Given the importance of the licence agreement it is usual to identify a number of potential manufacturers and find out which one is more suited to your product and your strategy. In order to be able to provide commercially sensitive information to each manufacturer (so as to allow them to make you an offer of services) you would need each of them to enter into a non-disclosure agreement (NDA). 

Non-disclosure Agreements (NDAs)

An NDA is an agreement by which the undersigning parties undertake not to disclose and to maintain the confidentiality of classified information exchanged during the contractual relationship. It will always include clauses relating to applicable law, jurisdiction and/or arbitration, penalties for disclosure, duration, and language. 

Subcontract agreements/in-house manufacturing

A subcontract within the fashion industry is treated as a normal commercial contract and is not subject to any specific rules or regulations. The subcontractor can be chosen by the brand owner whereby work carried out by the subcontractor can be supplied to the brand owners’ main contractor or manufacturer. Alternatively, the brand owner’s main contractor or manufacturer may appoint a subcontractor to carry out particular work on its behalf.

In both cases it is important to protect the IPR’s by way of NDAs with the subcontractor clarifying how the IPR’s may be used and providing consequences for infringement and/or breach of contract.

Where brand owners allow their main contractor or manufacturer to use subcontractors it is becoming important for brand owners to know that the subcontractors are being paid fairly and that their employees are treated well. In the UK the Modern Slavery Act 2015 obliges every company with a turnover of more than GBP 36 million to publish an annual statement on transparency in its supply chain. Whilst there may not be a penalty for non-publication, the adverse press and social media backlash that could follow might be a reputational disaster for a brand.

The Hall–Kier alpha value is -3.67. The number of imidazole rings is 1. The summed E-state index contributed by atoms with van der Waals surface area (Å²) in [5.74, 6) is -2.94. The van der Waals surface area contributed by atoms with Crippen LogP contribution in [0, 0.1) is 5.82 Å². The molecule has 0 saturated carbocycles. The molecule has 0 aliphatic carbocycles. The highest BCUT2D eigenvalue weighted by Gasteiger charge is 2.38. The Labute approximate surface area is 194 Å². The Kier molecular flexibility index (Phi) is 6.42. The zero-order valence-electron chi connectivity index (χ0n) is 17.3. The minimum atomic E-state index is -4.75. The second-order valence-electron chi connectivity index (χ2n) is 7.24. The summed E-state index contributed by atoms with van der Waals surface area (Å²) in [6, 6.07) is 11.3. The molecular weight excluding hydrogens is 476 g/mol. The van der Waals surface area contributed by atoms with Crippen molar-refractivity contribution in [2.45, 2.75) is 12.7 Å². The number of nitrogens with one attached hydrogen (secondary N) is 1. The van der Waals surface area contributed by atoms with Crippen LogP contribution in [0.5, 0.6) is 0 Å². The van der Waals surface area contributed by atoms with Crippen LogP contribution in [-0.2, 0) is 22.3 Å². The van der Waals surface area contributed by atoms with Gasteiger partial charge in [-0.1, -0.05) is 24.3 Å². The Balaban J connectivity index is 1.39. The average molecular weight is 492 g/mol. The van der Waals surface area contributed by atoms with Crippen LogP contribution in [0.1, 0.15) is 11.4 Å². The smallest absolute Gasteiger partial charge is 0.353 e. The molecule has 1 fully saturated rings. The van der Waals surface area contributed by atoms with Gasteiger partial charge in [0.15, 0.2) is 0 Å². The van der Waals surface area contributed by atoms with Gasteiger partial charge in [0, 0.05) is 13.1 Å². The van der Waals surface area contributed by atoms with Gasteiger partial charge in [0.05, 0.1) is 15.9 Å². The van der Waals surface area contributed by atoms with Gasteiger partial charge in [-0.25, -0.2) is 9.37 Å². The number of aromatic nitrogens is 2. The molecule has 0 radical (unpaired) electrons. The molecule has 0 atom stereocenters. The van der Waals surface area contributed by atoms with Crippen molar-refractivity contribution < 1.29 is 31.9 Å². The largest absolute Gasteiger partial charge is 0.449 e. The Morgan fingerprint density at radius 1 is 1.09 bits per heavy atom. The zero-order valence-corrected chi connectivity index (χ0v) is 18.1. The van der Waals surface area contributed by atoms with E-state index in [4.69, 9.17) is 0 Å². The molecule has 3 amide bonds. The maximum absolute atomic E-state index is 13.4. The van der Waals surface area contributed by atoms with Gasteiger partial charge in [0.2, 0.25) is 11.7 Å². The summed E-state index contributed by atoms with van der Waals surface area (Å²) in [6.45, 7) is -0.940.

2.2. Distributing fashion products

Agency agreement

Using agents should give the brand owner an opportunity to broaden the territories in which its products are sold. In the UK the appointment of agents is still regulated by the Commercial Agents (Council Directive) Regulations 1993 (CAR).

When appointing an agent, it is advisable to enter into a written agency agreement. This should set out the key terms including whether the agent is exclusive, what territories (and potentially which distribution channels) the agent is responsible for, how long the agreement will last and how the agent will be paid. 

The agent’s task is to sell or market the brand owners’ goods. To the extent the agent does this and enters into contracts on behalf of the brand owner, it binds the brand owner as if it had entered into the contract. The only way the brand owner could get out of a contract agreed to by its agent is if the agent acted without authority to enter into the contract. 

Where a brand owner wishes to terminate the agency agreement, even if it is lawfully permitted by the agency agreement to do so, it is likely that the CAR will require the brand owner to pay the agent compensation. There are two ways compensation can be calculated. First, by calculating the value of the business the agent has built up and then determining an amount the agent should receive for no longer being the agent. Secondly, calculating the extent to which the agent has brought in new customers or significantly increased business from existing customers and then calculating an amount deemed fair for the loss of commission. Overall, the law is in favour of the agent which is why many fashion designers are looking to distribution agreements instead, where the CAR does not apply.